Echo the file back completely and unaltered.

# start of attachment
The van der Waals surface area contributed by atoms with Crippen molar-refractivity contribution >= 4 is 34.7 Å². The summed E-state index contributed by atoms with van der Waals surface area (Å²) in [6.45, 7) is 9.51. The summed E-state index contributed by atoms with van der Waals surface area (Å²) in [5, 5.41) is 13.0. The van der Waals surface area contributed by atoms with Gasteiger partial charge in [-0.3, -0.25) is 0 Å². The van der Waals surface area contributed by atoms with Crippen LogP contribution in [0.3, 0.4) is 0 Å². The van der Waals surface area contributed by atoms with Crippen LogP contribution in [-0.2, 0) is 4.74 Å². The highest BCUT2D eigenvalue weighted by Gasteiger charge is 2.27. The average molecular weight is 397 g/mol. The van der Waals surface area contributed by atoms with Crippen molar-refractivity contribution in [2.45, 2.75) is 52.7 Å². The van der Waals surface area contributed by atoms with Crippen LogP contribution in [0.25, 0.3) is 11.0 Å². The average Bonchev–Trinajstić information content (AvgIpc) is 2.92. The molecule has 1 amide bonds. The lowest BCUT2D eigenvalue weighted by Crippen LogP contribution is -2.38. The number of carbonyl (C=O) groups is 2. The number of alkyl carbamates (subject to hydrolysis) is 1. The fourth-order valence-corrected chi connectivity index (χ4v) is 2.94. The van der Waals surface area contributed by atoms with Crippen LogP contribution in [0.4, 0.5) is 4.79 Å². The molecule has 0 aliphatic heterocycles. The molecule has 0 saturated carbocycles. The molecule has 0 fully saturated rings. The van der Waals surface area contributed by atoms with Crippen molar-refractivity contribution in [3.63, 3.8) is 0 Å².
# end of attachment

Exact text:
The van der Waals surface area contributed by atoms with Crippen molar-refractivity contribution >= 4 is 34.7 Å². The summed E-state index contributed by atoms with van der Waals surface area (Å²) in [6.45, 7) is 9.51. The summed E-state index contributed by atoms with van der Waals surface area (Å²) in [5, 5.41) is 13.0. The van der Waals surface area contributed by atoms with Gasteiger partial charge in [-0.3, -0.25) is 0 Å². The van der Waals surface area contributed by atoms with Crippen LogP contribution in [0.3, 0.4) is 0 Å². The van der Waals surface area contributed by atoms with Crippen LogP contribution in [-0.2, 0) is 4.74 Å². The highest BCUT2D eigenvalue weighted by Gasteiger charge is 2.27. The average molecular weight is 397 g/mol. The van der Waals surface area contributed by atoms with Crippen molar-refractivity contribution in [2.45, 2.75) is 52.7 Å². The van der Waals surface area contributed by atoms with Crippen LogP contribution in [0.25, 0.3) is 11.0 Å². The average Bonchev–Trinajstić information content (AvgIpc) is 2.92. The molecule has 1 amide bonds. The lowest BCUT2D eigenvalue weighted by Crippen LogP contribution is -2.38. The number of carbonyl (C=O) groups is 2. The number of alkyl carbamates (subject to hydrolysis) is 1. The fourth-order valence-corrected chi connectivity index (χ4v) is 2.94. The van der Waals surface area contributed by atoms with Crippen LogP contribution in [0.4, 0.5) is 4.79 Å². The molecule has 0 aliphatic heterocycles. The molecule has 0 saturated carbocycles. The molecule has 0 fully saturated rings. The van der Waals surface area contributed by atoms with Crippen molar-refractivity contribution in [3.63, 3.8) is 0 Å².